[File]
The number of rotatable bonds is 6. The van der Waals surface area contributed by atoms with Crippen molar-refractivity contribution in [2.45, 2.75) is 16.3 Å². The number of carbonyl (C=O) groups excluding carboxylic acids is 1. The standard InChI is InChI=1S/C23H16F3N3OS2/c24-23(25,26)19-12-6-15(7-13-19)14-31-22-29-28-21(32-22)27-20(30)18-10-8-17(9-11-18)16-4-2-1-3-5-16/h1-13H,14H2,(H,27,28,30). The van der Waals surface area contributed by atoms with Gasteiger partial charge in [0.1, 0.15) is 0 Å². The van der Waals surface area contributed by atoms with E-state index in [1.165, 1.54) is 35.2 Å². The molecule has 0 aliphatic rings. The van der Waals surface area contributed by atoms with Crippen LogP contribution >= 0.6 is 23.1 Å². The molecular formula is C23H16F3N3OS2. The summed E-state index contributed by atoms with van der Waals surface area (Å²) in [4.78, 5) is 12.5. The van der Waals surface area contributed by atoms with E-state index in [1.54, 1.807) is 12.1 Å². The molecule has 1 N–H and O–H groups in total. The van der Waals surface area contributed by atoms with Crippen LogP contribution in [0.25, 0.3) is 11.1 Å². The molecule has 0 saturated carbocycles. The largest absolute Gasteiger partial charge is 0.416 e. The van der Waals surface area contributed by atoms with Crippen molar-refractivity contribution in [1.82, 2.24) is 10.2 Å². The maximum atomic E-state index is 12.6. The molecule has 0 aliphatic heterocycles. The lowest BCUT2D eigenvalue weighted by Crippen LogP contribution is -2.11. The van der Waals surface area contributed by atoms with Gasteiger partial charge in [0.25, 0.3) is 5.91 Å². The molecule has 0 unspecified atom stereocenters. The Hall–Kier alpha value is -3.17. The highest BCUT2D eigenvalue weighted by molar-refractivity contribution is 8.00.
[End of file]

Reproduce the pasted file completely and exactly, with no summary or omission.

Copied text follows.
The number of rotatable bonds is 6. The van der Waals surface area contributed by atoms with Crippen molar-refractivity contribution in [2.45, 2.75) is 16.3 Å². The number of carbonyl (C=O) groups excluding carboxylic acids is 1. The standard InChI is InChI=1S/C23H16F3N3OS2/c24-23(25,26)19-12-6-15(7-13-19)14-31-22-29-28-21(32-22)27-20(30)18-10-8-17(9-11-18)16-4-2-1-3-5-16/h1-13H,14H2,(H,27,28,30). The van der Waals surface area contributed by atoms with Gasteiger partial charge in [0.1, 0.15) is 0 Å². The van der Waals surface area contributed by atoms with E-state index in [1.165, 1.54) is 35.2 Å². The molecule has 0 aliphatic rings. The van der Waals surface area contributed by atoms with Crippen LogP contribution >= 0.6 is 23.1 Å². The molecular formula is C23H16F3N3OS2. The summed E-state index contributed by atoms with van der Waals surface area (Å²) in [4.78, 5) is 12.5. The van der Waals surface area contributed by atoms with E-state index in [1.54, 1.807) is 12.1 Å². The molecule has 1 N–H and O–H groups in total. The van der Waals surface area contributed by atoms with Crippen LogP contribution in [0.25, 0.3) is 11.1 Å². The molecule has 0 saturated carbocycles. The largest absolute Gasteiger partial charge is 0.416 e. The van der Waals surface area contributed by atoms with Crippen molar-refractivity contribution in [1.82, 2.24) is 10.2 Å². The maximum atomic E-state index is 12.6. The molecule has 0 aliphatic heterocycles. The lowest BCUT2D eigenvalue weighted by Crippen LogP contribution is -2.11. The van der Waals surface area contributed by atoms with Gasteiger partial charge in [0.25, 0.3) is 5.91 Å². The molecule has 0 unspecified atom stereocenters. The Hall–Kier alpha value is -3.17. The highest BCUT2D eigenvalue weighted by molar-refractivity contribution is 8.00.